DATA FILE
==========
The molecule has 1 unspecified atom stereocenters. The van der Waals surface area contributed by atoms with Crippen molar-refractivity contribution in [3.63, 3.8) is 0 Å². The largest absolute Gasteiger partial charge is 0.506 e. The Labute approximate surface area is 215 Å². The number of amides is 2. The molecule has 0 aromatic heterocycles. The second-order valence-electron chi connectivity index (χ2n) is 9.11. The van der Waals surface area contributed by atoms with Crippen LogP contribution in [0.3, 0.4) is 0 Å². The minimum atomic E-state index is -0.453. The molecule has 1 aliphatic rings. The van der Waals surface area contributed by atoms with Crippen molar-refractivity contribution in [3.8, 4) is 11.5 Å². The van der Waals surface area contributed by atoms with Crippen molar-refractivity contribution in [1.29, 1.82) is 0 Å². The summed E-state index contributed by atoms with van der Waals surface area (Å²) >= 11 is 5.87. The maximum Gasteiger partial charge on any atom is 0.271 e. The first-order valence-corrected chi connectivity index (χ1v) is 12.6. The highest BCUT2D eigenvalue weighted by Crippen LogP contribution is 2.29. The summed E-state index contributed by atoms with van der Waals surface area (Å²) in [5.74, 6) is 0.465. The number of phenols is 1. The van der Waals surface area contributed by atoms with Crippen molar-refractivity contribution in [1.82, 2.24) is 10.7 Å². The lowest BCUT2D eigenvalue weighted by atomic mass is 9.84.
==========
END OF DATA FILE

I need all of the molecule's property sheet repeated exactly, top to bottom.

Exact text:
The molecule has 1 unspecified atom stereocenters. The van der Waals surface area contributed by atoms with Crippen molar-refractivity contribution in [3.63, 3.8) is 0 Å². The largest absolute Gasteiger partial charge is 0.506 e. The Labute approximate surface area is 215 Å². The number of amides is 2. The molecule has 0 aromatic heterocycles. The second-order valence-electron chi connectivity index (χ2n) is 9.11. The van der Waals surface area contributed by atoms with Crippen LogP contribution in [0.3, 0.4) is 0 Å². The minimum atomic E-state index is -0.453. The molecule has 1 aliphatic rings. The van der Waals surface area contributed by atoms with Crippen molar-refractivity contribution in [3.8, 4) is 11.5 Å². The van der Waals surface area contributed by atoms with Crippen molar-refractivity contribution in [1.29, 1.82) is 0 Å². The summed E-state index contributed by atoms with van der Waals surface area (Å²) >= 11 is 5.87. The maximum Gasteiger partial charge on any atom is 0.271 e. The first-order valence-corrected chi connectivity index (χ1v) is 12.6. The highest BCUT2D eigenvalue weighted by Crippen LogP contribution is 2.29. The summed E-state index contributed by atoms with van der Waals surface area (Å²) in [5.74, 6) is 0.465. The number of phenols is 1. The van der Waals surface area contributed by atoms with Crippen molar-refractivity contribution in [1.82, 2.24) is 10.7 Å². The lowest BCUT2D eigenvalue weighted by atomic mass is 9.84.